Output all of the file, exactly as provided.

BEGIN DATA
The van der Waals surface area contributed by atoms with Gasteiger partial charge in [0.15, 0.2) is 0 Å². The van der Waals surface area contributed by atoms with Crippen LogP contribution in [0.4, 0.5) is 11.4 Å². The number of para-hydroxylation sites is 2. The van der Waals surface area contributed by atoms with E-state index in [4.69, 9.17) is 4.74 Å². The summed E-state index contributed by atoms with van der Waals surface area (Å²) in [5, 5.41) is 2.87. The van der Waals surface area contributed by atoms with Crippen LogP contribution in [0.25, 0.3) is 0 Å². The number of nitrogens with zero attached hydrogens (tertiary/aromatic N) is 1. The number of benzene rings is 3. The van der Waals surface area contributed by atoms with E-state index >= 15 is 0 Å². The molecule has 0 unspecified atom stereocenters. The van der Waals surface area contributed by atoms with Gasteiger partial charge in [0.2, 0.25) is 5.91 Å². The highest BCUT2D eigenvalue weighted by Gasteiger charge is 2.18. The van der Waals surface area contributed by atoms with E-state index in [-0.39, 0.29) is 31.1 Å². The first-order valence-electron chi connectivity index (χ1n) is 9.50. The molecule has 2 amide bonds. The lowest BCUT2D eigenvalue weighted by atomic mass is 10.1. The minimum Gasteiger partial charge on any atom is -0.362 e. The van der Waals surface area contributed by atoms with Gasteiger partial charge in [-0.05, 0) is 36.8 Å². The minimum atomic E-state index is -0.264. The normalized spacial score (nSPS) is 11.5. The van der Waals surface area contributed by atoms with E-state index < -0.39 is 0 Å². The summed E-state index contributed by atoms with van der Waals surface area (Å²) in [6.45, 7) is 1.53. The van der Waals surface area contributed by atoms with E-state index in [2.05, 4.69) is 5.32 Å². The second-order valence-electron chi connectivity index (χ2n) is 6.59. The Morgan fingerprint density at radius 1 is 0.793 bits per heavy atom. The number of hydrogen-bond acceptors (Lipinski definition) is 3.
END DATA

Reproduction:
The van der Waals surface area contributed by atoms with Gasteiger partial charge in [0.15, 0.2) is 0 Å². The van der Waals surface area contributed by atoms with Crippen LogP contribution in [0.4, 0.5) is 11.4 Å². The number of para-hydroxylation sites is 2. The van der Waals surface area contributed by atoms with E-state index in [4.69, 9.17) is 4.74 Å². The summed E-state index contributed by atoms with van der Waals surface area (Å²) in [5, 5.41) is 2.87. The van der Waals surface area contributed by atoms with Crippen LogP contribution in [0.25, 0.3) is 0 Å². The number of nitrogens with zero attached hydrogens (tertiary/aromatic N) is 1. The number of benzene rings is 3. The van der Waals surface area contributed by atoms with E-state index >= 15 is 0 Å². The molecule has 0 unspecified atom stereocenters. The van der Waals surface area contributed by atoms with Gasteiger partial charge in [0.2, 0.25) is 5.91 Å². The highest BCUT2D eigenvalue weighted by Gasteiger charge is 2.18. The van der Waals surface area contributed by atoms with E-state index in [-0.39, 0.29) is 31.1 Å². The first-order valence-electron chi connectivity index (χ1n) is 9.50. The molecule has 2 amide bonds. The lowest BCUT2D eigenvalue weighted by atomic mass is 10.1. The minimum Gasteiger partial charge on any atom is -0.362 e. The van der Waals surface area contributed by atoms with Gasteiger partial charge in [-0.05, 0) is 36.8 Å². The minimum atomic E-state index is -0.264. The normalized spacial score (nSPS) is 11.5. The van der Waals surface area contributed by atoms with E-state index < -0.39 is 0 Å². The summed E-state index contributed by atoms with van der Waals surface area (Å²) in [6.45, 7) is 1.53. The van der Waals surface area contributed by atoms with E-state index in [2.05, 4.69) is 5.32 Å². The second-order valence-electron chi connectivity index (χ2n) is 6.59. The Morgan fingerprint density at radius 1 is 0.793 bits per heavy atom. The number of hydrogen-bond acceptors (Lipinski definition) is 3.